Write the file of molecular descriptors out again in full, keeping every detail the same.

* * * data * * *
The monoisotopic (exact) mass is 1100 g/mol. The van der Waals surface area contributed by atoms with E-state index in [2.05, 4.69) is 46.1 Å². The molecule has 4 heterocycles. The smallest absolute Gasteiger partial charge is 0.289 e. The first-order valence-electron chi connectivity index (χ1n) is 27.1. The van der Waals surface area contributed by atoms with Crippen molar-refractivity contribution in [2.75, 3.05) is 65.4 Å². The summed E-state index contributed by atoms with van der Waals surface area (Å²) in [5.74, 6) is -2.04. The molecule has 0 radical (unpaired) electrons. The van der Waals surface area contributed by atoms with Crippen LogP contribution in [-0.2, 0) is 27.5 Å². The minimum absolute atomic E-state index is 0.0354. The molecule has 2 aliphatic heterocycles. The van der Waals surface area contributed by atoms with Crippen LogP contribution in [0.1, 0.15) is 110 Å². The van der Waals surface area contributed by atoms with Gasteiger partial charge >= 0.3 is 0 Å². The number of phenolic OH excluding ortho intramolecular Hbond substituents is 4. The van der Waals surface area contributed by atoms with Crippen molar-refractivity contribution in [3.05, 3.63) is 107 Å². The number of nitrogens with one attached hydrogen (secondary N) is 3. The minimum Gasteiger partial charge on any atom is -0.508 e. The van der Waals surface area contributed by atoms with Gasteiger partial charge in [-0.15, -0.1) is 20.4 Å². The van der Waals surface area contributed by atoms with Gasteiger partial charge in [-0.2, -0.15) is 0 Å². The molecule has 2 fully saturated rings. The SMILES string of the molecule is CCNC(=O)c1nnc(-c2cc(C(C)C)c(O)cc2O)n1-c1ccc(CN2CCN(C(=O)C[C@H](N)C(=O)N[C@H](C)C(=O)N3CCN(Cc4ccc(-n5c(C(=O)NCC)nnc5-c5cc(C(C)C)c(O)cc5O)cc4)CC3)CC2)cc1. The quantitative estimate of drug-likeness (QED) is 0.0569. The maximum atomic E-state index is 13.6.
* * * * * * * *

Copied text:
The monoisotopic (exact) mass is 1100 g/mol. The van der Waals surface area contributed by atoms with E-state index in [2.05, 4.69) is 46.1 Å². The molecule has 4 heterocycles. The smallest absolute Gasteiger partial charge is 0.289 e. The first-order valence-electron chi connectivity index (χ1n) is 27.1. The van der Waals surface area contributed by atoms with Crippen molar-refractivity contribution in [2.75, 3.05) is 65.4 Å². The summed E-state index contributed by atoms with van der Waals surface area (Å²) in [5.74, 6) is -2.04. The molecule has 0 radical (unpaired) electrons. The van der Waals surface area contributed by atoms with Crippen LogP contribution in [-0.2, 0) is 27.5 Å². The minimum absolute atomic E-state index is 0.0354. The molecule has 2 aliphatic heterocycles. The van der Waals surface area contributed by atoms with Crippen LogP contribution in [0.1, 0.15) is 110 Å². The van der Waals surface area contributed by atoms with Gasteiger partial charge >= 0.3 is 0 Å². The number of phenolic OH excluding ortho intramolecular Hbond substituents is 4. The van der Waals surface area contributed by atoms with Crippen molar-refractivity contribution in [3.05, 3.63) is 107 Å². The number of nitrogens with one attached hydrogen (secondary N) is 3. The minimum Gasteiger partial charge on any atom is -0.508 e. The van der Waals surface area contributed by atoms with Gasteiger partial charge in [-0.15, -0.1) is 20.4 Å². The van der Waals surface area contributed by atoms with Gasteiger partial charge in [-0.2, -0.15) is 0 Å². The molecule has 2 fully saturated rings. The SMILES string of the molecule is CCNC(=O)c1nnc(-c2cc(C(C)C)c(O)cc2O)n1-c1ccc(CN2CCN(C(=O)C[C@H](N)C(=O)N[C@H](C)C(=O)N3CCN(Cc4ccc(-n5c(C(=O)NCC)nnc5-c5cc(C(C)C)c(O)cc5O)cc4)CC3)CC2)cc1. The quantitative estimate of drug-likeness (QED) is 0.0569. The maximum atomic E-state index is 13.6.